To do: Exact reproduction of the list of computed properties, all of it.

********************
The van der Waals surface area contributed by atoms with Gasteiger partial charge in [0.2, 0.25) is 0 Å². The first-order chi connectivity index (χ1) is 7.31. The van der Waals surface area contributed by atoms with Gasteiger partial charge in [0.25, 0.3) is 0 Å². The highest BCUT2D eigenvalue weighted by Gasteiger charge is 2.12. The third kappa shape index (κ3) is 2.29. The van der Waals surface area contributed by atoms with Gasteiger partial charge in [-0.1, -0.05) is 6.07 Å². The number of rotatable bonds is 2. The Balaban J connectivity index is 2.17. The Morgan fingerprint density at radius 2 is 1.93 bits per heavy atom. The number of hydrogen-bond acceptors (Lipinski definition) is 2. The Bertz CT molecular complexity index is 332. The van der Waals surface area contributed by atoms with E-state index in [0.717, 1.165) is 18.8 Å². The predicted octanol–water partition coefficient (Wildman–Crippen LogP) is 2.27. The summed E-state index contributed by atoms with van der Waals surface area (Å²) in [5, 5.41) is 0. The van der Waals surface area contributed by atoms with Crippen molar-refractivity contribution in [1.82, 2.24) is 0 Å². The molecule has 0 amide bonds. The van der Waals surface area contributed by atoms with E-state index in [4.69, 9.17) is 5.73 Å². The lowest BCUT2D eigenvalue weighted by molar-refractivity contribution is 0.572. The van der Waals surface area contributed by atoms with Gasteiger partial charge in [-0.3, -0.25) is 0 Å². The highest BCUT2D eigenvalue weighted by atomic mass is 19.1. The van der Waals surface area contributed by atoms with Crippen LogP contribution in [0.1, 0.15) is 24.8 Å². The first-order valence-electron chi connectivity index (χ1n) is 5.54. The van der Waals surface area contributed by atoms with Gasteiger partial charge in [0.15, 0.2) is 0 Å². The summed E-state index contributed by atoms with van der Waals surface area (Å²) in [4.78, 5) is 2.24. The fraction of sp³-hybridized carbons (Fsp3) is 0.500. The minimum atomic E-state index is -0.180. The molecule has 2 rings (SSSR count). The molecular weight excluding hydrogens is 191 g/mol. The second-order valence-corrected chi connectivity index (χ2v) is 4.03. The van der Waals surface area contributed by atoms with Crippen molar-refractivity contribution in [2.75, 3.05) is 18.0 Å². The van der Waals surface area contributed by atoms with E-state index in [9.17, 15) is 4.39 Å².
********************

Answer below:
The van der Waals surface area contributed by atoms with Gasteiger partial charge in [0.2, 0.25) is 0 Å². The first-order chi connectivity index (χ1) is 7.31. The van der Waals surface area contributed by atoms with Gasteiger partial charge in [0.25, 0.3) is 0 Å². The highest BCUT2D eigenvalue weighted by Gasteiger charge is 2.12. The third kappa shape index (κ3) is 2.29. The van der Waals surface area contributed by atoms with Gasteiger partial charge in [-0.1, -0.05) is 6.07 Å². The number of rotatable bonds is 2. The Balaban J connectivity index is 2.17. The Morgan fingerprint density at radius 2 is 1.93 bits per heavy atom. The number of hydrogen-bond acceptors (Lipinski definition) is 2. The Bertz CT molecular complexity index is 332. The van der Waals surface area contributed by atoms with E-state index in [0.717, 1.165) is 18.8 Å². The predicted octanol–water partition coefficient (Wildman–Crippen LogP) is 2.27. The summed E-state index contributed by atoms with van der Waals surface area (Å²) in [5, 5.41) is 0. The van der Waals surface area contributed by atoms with Crippen molar-refractivity contribution in [1.82, 2.24) is 0 Å². The molecule has 0 amide bonds. The van der Waals surface area contributed by atoms with E-state index in [4.69, 9.17) is 5.73 Å². The lowest BCUT2D eigenvalue weighted by molar-refractivity contribution is 0.572. The van der Waals surface area contributed by atoms with Gasteiger partial charge in [-0.3, -0.25) is 0 Å². The highest BCUT2D eigenvalue weighted by atomic mass is 19.1. The van der Waals surface area contributed by atoms with Crippen LogP contribution in [0.1, 0.15) is 24.8 Å². The first-order valence-electron chi connectivity index (χ1n) is 5.54. The van der Waals surface area contributed by atoms with Gasteiger partial charge in [0.15, 0.2) is 0 Å². The summed E-state index contributed by atoms with van der Waals surface area (Å²) in [4.78, 5) is 2.24. The fraction of sp³-hybridized carbons (Fsp3) is 0.500. The minimum atomic E-state index is -0.180. The molecule has 2 rings (SSSR count). The molecular weight excluding hydrogens is 191 g/mol. The second-order valence-corrected chi connectivity index (χ2v) is 4.03. The van der Waals surface area contributed by atoms with Crippen molar-refractivity contribution in [2.75, 3.05) is 18.0 Å². The van der Waals surface area contributed by atoms with E-state index in [9.17, 15) is 4.39 Å².